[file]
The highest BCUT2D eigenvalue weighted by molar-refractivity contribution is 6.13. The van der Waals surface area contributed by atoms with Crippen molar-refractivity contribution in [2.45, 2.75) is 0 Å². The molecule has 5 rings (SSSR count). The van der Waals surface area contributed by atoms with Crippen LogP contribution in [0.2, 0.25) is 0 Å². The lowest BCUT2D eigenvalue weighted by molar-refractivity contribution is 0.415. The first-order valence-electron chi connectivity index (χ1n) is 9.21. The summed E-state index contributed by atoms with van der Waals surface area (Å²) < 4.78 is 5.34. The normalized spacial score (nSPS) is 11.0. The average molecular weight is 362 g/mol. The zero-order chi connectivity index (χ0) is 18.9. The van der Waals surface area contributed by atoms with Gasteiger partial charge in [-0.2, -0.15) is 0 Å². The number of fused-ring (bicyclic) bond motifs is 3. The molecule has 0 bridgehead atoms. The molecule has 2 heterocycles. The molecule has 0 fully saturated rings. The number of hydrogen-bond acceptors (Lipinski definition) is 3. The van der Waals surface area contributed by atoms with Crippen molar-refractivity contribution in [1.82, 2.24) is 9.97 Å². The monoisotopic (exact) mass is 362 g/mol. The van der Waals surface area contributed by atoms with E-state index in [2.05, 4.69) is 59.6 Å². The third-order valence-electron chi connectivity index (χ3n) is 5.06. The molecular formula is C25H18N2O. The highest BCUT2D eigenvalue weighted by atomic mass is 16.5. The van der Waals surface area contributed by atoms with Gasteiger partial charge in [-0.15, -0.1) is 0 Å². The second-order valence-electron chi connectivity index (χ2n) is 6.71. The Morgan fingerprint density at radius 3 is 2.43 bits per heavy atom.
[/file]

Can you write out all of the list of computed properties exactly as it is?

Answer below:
The highest BCUT2D eigenvalue weighted by molar-refractivity contribution is 6.13. The van der Waals surface area contributed by atoms with Crippen molar-refractivity contribution in [2.45, 2.75) is 0 Å². The molecule has 5 rings (SSSR count). The van der Waals surface area contributed by atoms with Crippen LogP contribution in [0.2, 0.25) is 0 Å². The lowest BCUT2D eigenvalue weighted by molar-refractivity contribution is 0.415. The first-order valence-electron chi connectivity index (χ1n) is 9.21. The summed E-state index contributed by atoms with van der Waals surface area (Å²) < 4.78 is 5.34. The normalized spacial score (nSPS) is 11.0. The average molecular weight is 362 g/mol. The zero-order chi connectivity index (χ0) is 18.9. The van der Waals surface area contributed by atoms with Gasteiger partial charge in [-0.2, -0.15) is 0 Å². The number of fused-ring (bicyclic) bond motifs is 3. The molecule has 0 bridgehead atoms. The molecule has 2 heterocycles. The molecule has 0 fully saturated rings. The number of hydrogen-bond acceptors (Lipinski definition) is 3. The van der Waals surface area contributed by atoms with Crippen molar-refractivity contribution in [1.82, 2.24) is 9.97 Å². The monoisotopic (exact) mass is 362 g/mol. The van der Waals surface area contributed by atoms with E-state index in [2.05, 4.69) is 59.6 Å². The third-order valence-electron chi connectivity index (χ3n) is 5.06. The molecular formula is C25H18N2O. The highest BCUT2D eigenvalue weighted by atomic mass is 16.5. The van der Waals surface area contributed by atoms with Gasteiger partial charge in [-0.15, -0.1) is 0 Å². The second-order valence-electron chi connectivity index (χ2n) is 6.71. The Morgan fingerprint density at radius 3 is 2.43 bits per heavy atom.